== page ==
Celosia makes your sunny spots beautiful

Celosia makes your sunny spots beautiful

As you drive around Beaumont and Houston, look for the use of the striking celosia plant. It is a favorite of landscape architects because of its bombshell colors and ease of care. They often use it like a carpet in mass plantings across great swaths of median strips and entries into shopping areas. You can take advantage of celosia’s good looks in your own yard.

Celosia is an annual in most of the country, but here in our “neck of the woods,” we can consider it a perennial when we have a mild winter. The folks in Miami and Zones 10-12 can enjoy its beautiful colors all year round. You can choose between the three types of celosia to suit your taste. There is the plume variety, the spike variety or the elongated cone. All of the choices are so striking in your yard because the colors are so vivid. Look for pops of blooming color in bright red, bright yellow, cream, bright orange, rose, hot pink and royal purple. Then you can choose the height of flower that you would like, ranging from 4 inches to over a yardstick in height.

Some gardeners like to grow this stunner from seed, although small plants are available at most nurseries. They take about 90 days to flower after planting from seed. Their one requirement is full sun. They don’t mind a variety of soils, even clay. They are troopers in the hottest of weather and don’t require water except when it doesn’t rain for weeks.

The name celosia is Greek and means “burning.” This name fits the look of many of the celosia blooms — they do look like little flames. You may have heard the celosia called “cock’s comb,” a nickname given because some of their flower tops look like rooster combs. In the language of flowers, celosia means “silliness” and “humor.”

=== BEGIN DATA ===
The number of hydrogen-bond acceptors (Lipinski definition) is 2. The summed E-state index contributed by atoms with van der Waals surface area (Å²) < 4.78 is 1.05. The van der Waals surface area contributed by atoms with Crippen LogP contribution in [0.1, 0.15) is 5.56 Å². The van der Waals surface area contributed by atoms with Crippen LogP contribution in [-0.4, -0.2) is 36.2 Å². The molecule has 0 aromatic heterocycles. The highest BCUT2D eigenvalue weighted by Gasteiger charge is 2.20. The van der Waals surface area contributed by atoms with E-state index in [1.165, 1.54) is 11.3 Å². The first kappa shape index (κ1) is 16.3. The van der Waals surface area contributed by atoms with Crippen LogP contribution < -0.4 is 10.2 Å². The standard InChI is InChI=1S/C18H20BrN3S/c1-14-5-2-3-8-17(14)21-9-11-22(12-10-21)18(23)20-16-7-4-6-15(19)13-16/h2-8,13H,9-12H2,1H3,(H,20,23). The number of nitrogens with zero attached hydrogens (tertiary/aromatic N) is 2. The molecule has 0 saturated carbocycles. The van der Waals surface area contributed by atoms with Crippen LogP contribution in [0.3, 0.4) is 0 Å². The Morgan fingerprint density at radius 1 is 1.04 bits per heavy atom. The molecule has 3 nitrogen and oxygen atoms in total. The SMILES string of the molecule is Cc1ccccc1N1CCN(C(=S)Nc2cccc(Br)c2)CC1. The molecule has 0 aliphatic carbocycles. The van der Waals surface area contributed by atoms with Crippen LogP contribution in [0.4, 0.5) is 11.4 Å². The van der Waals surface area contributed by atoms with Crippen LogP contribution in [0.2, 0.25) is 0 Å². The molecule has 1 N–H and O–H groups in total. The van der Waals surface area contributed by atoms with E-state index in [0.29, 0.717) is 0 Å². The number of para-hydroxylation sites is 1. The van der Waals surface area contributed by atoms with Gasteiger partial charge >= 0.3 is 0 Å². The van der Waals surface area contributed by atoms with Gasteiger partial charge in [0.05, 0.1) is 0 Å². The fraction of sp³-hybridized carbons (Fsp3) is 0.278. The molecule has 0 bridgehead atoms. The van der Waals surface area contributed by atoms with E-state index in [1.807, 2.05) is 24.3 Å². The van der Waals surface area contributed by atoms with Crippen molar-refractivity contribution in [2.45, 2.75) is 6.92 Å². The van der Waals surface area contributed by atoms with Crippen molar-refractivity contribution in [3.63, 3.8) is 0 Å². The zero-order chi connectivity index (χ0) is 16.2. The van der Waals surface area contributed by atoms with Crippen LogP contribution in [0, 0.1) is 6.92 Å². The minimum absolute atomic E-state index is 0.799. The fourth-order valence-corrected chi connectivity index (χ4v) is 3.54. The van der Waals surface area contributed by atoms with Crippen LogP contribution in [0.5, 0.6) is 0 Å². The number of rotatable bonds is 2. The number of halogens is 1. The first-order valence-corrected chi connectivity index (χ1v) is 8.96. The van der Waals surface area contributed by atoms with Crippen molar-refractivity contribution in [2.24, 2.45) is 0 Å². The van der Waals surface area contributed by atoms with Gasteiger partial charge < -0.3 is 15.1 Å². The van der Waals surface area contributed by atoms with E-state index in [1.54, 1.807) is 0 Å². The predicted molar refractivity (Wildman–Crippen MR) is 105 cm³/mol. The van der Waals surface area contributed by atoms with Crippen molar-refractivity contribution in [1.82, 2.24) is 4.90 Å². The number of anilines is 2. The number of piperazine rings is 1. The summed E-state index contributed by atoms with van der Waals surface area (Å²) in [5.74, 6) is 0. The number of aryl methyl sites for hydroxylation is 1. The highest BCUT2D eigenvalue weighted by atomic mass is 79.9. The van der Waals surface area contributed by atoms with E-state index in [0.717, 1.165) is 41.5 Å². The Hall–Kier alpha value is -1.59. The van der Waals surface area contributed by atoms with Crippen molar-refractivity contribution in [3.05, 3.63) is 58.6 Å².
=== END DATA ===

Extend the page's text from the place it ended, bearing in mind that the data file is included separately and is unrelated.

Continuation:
Celosia is thought to come from Africa and India. Herbalists have used celosia for hundreds of years to stop bleeding. They belong to the amaranth family, according to the wonderful Aggie Horticulture website. Not only is celosia outstanding looking, but also you can eat certain varieties. The plants are well known in African food and are called “mfungu.” In Mexico and Southeast Asia, the celosia is cultivated as a nutritious leafy, green vegetable. Its name in Nigeria is “soko yokoto,” which means “make husbands fat and happy.” The leaves, young stems and young blooms are eaten boiled or cooked in sauce or stew.

You may not be interested in making a cash crop of celosia, but if you plant a decorative mass of them in a sunny spot in your yard, you are sure to be the envy of your neighbors.

 

Joette Reger is an avid gardener and prides  herself on staying up-to-date on the latest gardening activities and tips. She can be reached by e-mail at joreger [at] msn [dot] com and on Facebook at “Gardengate with Joette Reger.”

shadow